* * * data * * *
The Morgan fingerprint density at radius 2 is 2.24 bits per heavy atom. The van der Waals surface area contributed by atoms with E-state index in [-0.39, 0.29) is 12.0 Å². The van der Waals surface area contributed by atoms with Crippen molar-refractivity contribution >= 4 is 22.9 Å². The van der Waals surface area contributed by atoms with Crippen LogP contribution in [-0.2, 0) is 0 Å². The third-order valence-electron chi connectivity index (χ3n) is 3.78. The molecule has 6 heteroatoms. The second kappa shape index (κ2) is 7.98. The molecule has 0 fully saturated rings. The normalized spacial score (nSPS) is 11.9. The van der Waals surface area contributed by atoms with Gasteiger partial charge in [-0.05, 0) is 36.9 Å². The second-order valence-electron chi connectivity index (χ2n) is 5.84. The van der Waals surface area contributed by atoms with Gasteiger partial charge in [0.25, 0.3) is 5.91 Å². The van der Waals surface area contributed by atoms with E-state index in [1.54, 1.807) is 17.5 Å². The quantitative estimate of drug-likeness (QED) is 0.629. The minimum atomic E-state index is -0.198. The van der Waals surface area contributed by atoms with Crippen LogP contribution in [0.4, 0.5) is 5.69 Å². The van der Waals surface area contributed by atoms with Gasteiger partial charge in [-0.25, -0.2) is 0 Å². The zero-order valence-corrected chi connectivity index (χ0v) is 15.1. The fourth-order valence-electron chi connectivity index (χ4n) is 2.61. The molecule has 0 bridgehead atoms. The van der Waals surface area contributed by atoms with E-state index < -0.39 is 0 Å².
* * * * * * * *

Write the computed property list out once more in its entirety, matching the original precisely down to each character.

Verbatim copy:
The Morgan fingerprint density at radius 2 is 2.24 bits per heavy atom. The van der Waals surface area contributed by atoms with E-state index in [-0.39, 0.29) is 12.0 Å². The van der Waals surface area contributed by atoms with Crippen molar-refractivity contribution >= 4 is 22.9 Å². The van der Waals surface area contributed by atoms with Crippen LogP contribution in [-0.2, 0) is 0 Å². The third-order valence-electron chi connectivity index (χ3n) is 3.78. The molecule has 6 heteroatoms. The second kappa shape index (κ2) is 7.98. The molecule has 0 fully saturated rings. The normalized spacial score (nSPS) is 11.9. The van der Waals surface area contributed by atoms with Gasteiger partial charge in [-0.05, 0) is 36.9 Å². The second-order valence-electron chi connectivity index (χ2n) is 5.84. The van der Waals surface area contributed by atoms with Gasteiger partial charge in [0.25, 0.3) is 5.91 Å². The van der Waals surface area contributed by atoms with E-state index in [1.54, 1.807) is 17.5 Å². The quantitative estimate of drug-likeness (QED) is 0.629. The minimum atomic E-state index is -0.198. The van der Waals surface area contributed by atoms with Crippen LogP contribution in [0.4, 0.5) is 5.69 Å². The van der Waals surface area contributed by atoms with Gasteiger partial charge in [-0.25, -0.2) is 0 Å². The zero-order valence-corrected chi connectivity index (χ0v) is 15.1. The fourth-order valence-electron chi connectivity index (χ4n) is 2.61. The molecule has 0 bridgehead atoms. The van der Waals surface area contributed by atoms with E-state index < -0.39 is 0 Å².